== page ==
The conversation that Nasser reports is so weird that one might think that Nasser was reporting something from a novel he was writing:
"The strangest 'conversation' ensued: Your name, your father's name, your mother's name, your paternal grandfather, your maternal grandfather, your great grandfather, your height, your weight, the colour of your eyes, of your hair ... at this point I told the homeland security person: It is turning white now! 'What was its colour before? Brown?' he asked. 'No, black,' I said."Perhaps there were other questions that might have some relevance but surely not these questions. What have the names of your grandfathers and great grandfather got to do with security? When the conversation finally ended Nasser was informed that he could not board the plane. The plane had already left without him in any event. The Homeland Security Officer would not discuss the reason why Nasser was denied permission to go to the US.
As the NYU site of the organizers reported:
On Saturday evening, Amjad Nasser was prevented from boarding his flight from London to New York after he was interrogated by homeland security authorities at Heathrow airport. He was never given a reason. Nasser, a British citizen, was carrying his books and an official letter of invitation from NYU.The reading of Nasser's writing will take place as scheduled, in protest of this occurrence. Nasser will join us from London via Skype, and Sinan Antoon will read the English translations of this work as planned.
In 2012 Palestinian poet Ghassan Zaqtan was refused a visa to tour the US with a Palestinian American poet even though the ACLU and PEN America urged that she be allowed to join the tour that coincided with a release of a book by Zaqtan by Yale University Press. The problems for many Arabic speaking authors who may be asked to speak at literary events is the very process itself, as much as the not very common denial of a visa. Zaqtan finally did get a visa over a year later, after a great deal of pressure on the government and many letters of support from prominent writers. Not many organizations are willing to spend that much time and effort to finally enable someone to appear.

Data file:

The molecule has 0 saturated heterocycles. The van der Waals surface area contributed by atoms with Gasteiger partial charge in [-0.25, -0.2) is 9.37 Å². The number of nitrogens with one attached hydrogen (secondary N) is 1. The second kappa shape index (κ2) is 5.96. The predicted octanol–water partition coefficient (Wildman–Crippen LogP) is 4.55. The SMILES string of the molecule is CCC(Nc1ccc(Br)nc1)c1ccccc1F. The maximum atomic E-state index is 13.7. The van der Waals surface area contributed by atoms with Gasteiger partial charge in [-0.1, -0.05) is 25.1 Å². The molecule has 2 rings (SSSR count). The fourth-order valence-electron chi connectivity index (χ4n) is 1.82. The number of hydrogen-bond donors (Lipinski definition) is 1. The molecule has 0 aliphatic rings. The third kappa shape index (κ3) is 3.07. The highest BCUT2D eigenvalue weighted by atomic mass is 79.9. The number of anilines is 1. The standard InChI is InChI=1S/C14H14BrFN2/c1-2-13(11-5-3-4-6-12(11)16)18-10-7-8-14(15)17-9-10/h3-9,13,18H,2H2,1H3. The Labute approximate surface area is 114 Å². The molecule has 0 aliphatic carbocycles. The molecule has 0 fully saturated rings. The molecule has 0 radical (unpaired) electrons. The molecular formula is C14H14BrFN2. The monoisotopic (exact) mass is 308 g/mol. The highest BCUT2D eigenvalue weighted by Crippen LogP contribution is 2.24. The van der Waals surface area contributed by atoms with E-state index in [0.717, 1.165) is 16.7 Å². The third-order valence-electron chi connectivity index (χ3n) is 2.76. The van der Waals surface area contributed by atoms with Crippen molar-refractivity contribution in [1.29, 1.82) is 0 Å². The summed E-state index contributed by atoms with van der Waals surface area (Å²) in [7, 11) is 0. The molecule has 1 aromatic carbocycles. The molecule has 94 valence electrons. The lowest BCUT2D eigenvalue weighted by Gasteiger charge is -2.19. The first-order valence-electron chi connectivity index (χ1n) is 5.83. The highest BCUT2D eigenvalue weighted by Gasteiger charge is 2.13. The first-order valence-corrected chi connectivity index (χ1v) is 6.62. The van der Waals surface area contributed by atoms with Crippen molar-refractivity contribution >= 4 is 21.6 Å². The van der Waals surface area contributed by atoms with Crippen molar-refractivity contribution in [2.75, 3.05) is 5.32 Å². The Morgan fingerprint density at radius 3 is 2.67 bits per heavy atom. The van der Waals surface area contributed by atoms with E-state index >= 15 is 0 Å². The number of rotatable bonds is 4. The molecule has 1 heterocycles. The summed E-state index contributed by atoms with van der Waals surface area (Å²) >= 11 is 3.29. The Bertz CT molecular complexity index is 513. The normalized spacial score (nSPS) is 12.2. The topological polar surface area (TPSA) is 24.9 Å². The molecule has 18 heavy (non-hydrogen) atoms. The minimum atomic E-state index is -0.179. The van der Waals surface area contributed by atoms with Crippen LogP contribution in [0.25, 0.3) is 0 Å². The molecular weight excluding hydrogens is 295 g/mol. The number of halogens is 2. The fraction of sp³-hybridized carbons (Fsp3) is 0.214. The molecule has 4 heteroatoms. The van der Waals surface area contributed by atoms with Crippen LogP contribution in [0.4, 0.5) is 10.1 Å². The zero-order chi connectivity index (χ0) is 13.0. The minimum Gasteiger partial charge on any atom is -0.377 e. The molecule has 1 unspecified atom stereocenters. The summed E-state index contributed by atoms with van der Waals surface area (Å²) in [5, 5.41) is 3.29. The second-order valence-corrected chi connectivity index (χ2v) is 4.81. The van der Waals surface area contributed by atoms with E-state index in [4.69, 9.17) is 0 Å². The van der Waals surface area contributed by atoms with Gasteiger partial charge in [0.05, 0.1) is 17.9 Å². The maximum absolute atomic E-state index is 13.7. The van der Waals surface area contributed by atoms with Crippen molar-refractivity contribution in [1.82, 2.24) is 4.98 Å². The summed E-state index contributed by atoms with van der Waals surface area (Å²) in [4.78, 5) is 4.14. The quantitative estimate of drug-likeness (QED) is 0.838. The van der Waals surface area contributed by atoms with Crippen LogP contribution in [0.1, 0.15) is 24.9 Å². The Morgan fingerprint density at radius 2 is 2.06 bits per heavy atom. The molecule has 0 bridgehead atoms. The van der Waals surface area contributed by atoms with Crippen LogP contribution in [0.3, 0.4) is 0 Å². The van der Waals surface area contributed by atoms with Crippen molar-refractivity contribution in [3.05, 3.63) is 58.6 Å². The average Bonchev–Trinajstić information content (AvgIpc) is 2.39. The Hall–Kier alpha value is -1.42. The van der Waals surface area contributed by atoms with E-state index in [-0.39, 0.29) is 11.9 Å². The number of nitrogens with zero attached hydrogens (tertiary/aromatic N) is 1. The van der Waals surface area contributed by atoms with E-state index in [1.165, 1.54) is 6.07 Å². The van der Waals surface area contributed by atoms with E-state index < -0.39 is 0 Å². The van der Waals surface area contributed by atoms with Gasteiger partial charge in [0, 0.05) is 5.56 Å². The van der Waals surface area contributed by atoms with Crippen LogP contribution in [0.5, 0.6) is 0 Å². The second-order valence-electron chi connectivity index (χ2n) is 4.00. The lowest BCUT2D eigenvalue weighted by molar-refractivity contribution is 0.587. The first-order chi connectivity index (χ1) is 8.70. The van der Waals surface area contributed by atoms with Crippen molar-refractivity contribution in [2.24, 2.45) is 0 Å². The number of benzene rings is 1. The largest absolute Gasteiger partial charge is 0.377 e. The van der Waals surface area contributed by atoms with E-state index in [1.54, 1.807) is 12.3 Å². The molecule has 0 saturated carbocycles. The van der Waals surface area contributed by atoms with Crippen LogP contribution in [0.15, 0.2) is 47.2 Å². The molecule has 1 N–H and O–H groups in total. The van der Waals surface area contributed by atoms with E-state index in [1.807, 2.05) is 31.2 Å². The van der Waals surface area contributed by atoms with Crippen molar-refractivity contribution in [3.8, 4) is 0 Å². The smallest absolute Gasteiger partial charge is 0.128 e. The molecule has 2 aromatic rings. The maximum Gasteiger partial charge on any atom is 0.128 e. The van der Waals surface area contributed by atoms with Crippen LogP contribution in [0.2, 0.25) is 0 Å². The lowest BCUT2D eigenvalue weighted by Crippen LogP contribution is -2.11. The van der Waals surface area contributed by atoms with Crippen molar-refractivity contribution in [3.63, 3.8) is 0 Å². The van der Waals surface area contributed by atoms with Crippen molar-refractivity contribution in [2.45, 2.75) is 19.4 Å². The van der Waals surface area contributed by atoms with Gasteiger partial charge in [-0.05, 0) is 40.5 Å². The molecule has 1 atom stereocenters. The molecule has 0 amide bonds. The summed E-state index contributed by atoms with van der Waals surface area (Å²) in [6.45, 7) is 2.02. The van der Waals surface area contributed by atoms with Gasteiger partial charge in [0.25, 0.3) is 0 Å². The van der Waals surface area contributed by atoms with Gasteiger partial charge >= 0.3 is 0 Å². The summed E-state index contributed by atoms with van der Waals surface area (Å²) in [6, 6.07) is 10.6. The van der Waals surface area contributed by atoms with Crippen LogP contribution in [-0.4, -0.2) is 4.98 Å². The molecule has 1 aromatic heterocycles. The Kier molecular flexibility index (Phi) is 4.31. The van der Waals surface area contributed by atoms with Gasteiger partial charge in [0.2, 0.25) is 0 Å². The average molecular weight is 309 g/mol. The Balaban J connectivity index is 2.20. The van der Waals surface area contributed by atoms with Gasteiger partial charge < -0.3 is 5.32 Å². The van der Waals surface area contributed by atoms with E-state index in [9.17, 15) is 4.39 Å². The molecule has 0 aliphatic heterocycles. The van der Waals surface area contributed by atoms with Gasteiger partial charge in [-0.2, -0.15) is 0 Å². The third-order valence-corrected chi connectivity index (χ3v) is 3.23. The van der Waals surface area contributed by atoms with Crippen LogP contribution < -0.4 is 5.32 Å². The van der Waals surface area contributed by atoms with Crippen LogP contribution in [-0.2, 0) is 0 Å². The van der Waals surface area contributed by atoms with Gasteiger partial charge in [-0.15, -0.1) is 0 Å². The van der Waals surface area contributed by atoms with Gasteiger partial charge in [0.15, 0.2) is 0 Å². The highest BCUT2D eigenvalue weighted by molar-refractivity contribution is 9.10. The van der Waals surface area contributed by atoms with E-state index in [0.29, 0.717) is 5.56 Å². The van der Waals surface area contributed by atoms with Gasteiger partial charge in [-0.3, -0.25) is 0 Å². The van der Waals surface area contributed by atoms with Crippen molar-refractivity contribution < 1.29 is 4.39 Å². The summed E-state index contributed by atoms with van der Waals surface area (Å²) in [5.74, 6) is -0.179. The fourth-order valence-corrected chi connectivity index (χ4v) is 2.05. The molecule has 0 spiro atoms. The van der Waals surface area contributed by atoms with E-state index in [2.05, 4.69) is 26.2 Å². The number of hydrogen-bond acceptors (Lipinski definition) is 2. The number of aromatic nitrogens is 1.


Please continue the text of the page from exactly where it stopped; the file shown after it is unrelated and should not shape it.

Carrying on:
In 2012 the New York Times reported that requests for standard foreign performer's visas had gone down by one quarter between 2006 and 2010. In former times exclusions were often of leftist authors such as the famous Chilean poet Pablo Neruda and Graham Greene, now the exclusions seem to be shifting to authors with Arab names.
In 2011, Tim Supple, a UK theater director was able to bring a pan-Arab group to Toronto Canada to perform a new version of the classic "One Thousand and One Nights". The company was able to obtain visas for all the troupe to enter the UK and Canada. However, he had to cancel his planned engagement at the Chicago Shakeseare Festival when a total of 40 members of the group were subject to further scrutiny. Time simply ran out. The problems involve not just security hold ups but also sometimes exorbitant costs for the process.
In 2006 the Halle orchestra from Manchester in the UK canceled their US tour that included a performance at Lincoln Center when the administrators calculated that the cost of complying with US visa regulations for the group of musicians and staff would cost more than $70,000. The process is required to be self-sustaining hence it is understandable that there will be some fees but Homeland Security will speed up your service for a mere $1,225 per application over and above the $325 filing fee. The extra fee is supposed to guarantee a response within two weeks but administrators complain that often Homeland Security does not meet its own deadlines.
The government recommends that performers and groups submit all their paperwork at least ninety days before they need the visa. However, administrators say that up to six month delays are not uncommon, making planning very difficult. Palma Yanni, a former president of the American Immigration Lawyers Association who deals with the visas said: “Everything is much more difficult. I didn’t think it could get worse than it was after 9/11, but the last couple of years have been terrible. It just seems like you have to fight for everything across the board, even for artists of renown. The standards have not changed, but the agency just keeps narrowing the criteria, raising the bar without notice or comment, reinterpreting things and just making everything more restrictive. We call it the culture of no.”